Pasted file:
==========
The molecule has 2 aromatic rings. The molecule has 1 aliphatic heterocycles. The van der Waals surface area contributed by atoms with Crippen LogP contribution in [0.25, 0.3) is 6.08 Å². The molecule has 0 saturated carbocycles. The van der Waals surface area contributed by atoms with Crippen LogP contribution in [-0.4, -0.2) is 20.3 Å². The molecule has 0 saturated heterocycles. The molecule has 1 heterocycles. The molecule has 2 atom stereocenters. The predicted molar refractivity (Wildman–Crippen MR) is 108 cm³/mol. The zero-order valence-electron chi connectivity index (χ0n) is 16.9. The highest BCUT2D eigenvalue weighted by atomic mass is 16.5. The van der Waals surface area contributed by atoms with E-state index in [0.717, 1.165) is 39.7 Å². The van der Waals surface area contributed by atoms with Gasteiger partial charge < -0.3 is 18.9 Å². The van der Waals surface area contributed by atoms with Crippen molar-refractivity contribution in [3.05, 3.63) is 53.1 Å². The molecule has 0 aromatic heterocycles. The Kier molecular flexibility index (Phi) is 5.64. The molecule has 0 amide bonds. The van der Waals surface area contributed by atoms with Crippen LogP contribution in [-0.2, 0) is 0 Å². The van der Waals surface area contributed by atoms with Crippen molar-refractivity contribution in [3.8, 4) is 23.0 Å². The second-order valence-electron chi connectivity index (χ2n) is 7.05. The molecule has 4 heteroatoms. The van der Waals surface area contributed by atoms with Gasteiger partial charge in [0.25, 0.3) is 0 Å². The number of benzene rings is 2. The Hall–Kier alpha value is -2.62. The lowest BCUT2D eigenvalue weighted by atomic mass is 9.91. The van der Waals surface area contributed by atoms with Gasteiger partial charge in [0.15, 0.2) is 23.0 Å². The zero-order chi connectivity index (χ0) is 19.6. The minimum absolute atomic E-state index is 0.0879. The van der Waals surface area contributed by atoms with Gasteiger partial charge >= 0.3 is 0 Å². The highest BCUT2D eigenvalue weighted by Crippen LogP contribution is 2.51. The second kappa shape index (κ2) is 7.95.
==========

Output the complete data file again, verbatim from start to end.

The molecule has 2 aromatic rings. The molecule has 1 aliphatic heterocycles. The van der Waals surface area contributed by atoms with Crippen LogP contribution in [0.25, 0.3) is 6.08 Å². The molecule has 0 saturated carbocycles. The van der Waals surface area contributed by atoms with Crippen LogP contribution in [-0.4, -0.2) is 20.3 Å². The molecule has 0 saturated heterocycles. The molecule has 1 heterocycles. The molecule has 2 atom stereocenters. The predicted molar refractivity (Wildman–Crippen MR) is 108 cm³/mol. The zero-order valence-electron chi connectivity index (χ0n) is 16.9. The highest BCUT2D eigenvalue weighted by atomic mass is 16.5. The van der Waals surface area contributed by atoms with E-state index in [0.717, 1.165) is 39.7 Å². The van der Waals surface area contributed by atoms with Gasteiger partial charge < -0.3 is 18.9 Å². The van der Waals surface area contributed by atoms with Crippen molar-refractivity contribution in [3.05, 3.63) is 53.1 Å². The molecule has 0 aromatic heterocycles. The Kier molecular flexibility index (Phi) is 5.64. The molecule has 0 amide bonds. The van der Waals surface area contributed by atoms with Crippen LogP contribution in [-0.2, 0) is 0 Å². The van der Waals surface area contributed by atoms with Crippen molar-refractivity contribution in [3.8, 4) is 23.0 Å². The second-order valence-electron chi connectivity index (χ2n) is 7.05. The molecule has 4 heteroatoms. The van der Waals surface area contributed by atoms with Gasteiger partial charge in [0.25, 0.3) is 0 Å². The number of benzene rings is 2. The Hall–Kier alpha value is -2.62. The lowest BCUT2D eigenvalue weighted by atomic mass is 9.91. The van der Waals surface area contributed by atoms with Gasteiger partial charge in [0.15, 0.2) is 23.0 Å². The zero-order chi connectivity index (χ0) is 19.6. The minimum absolute atomic E-state index is 0.0879. The van der Waals surface area contributed by atoms with Gasteiger partial charge >= 0.3 is 0 Å². The highest BCUT2D eigenvalue weighted by Crippen LogP contribution is 2.51. The second kappa shape index (κ2) is 7.95.